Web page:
Ordinal Subset of Ordinal is Initial Segment
Let $S$ be an ordinal.
Let $T \subset S$ also be an ordinal.
Then $\exists a \in S: T = S_a$, where $S_a$ is the initial segment of $S$ determined by $a$.
That is, $T = S_a = a \in S$.
Recall that the Ordering on Ordinal is Subset Relation.
Let $a$ be the minimal element of $S \setminus T$.
By definition of minimal element:
- $\forall x \in S: x \subset a$
Hence $x \notin S \setminus T$.
By definition of set difference:
- $x \in T$
Thus by definition of initial segment:
- $S_a \subseteq T$
Now let $b \in T$.
Then by definition of ordinal:
- $T_b = b = S_b$
Now, if $a \subset b$ then $a \in S_b$.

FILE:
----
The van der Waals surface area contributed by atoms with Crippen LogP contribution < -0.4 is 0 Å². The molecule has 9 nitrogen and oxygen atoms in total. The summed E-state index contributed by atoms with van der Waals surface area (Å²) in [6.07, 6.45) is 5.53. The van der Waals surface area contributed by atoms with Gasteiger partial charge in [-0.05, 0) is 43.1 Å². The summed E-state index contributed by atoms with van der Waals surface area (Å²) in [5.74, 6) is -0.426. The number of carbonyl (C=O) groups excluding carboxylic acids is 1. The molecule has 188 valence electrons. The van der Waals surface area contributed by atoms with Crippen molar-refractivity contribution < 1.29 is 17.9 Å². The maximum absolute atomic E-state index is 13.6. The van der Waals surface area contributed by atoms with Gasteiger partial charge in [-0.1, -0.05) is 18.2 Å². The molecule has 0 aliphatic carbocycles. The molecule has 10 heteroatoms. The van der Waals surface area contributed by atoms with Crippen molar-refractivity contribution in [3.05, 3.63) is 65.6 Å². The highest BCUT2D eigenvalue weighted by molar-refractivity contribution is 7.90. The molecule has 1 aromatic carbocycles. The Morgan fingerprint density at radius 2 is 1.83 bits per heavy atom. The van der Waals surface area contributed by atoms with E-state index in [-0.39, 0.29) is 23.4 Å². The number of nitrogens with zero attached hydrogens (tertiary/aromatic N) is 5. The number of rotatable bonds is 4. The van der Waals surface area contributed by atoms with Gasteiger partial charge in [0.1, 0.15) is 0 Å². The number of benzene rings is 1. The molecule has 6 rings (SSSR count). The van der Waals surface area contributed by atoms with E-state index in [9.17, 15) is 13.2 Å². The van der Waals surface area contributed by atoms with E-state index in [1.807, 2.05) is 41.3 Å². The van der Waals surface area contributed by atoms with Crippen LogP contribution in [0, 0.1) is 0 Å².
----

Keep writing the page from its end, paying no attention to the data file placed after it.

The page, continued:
So $a \in T_b$ and hence $a \in T$.
But $a \in S \setminus T$, so by definition of set difference, this is not the case.
So $a \not \subset b$.
We have that an ordinal is well-ordered by $\subseteq$.
So by the definition of well-ordering, $\subseteq$ is a total ordering on $S$
So it follows that $b \subseteq a$.
But $b \ne a$ since $b \in T$.
Hence $b \subset a$, and so $b \in S_a$.
This proves that $T \subseteq S_a$.
Thus $T = S_a$.
- 1993: Keith Devlin: The Joy of Sets: Fundamentals of Contemporary Set Theory (2nd ed.) ... (previous) ... (next): $\S 1$: Naive Set Theory: $\S 1.7$: Well-Orderings and Ordinals: Theorem $1.7.7$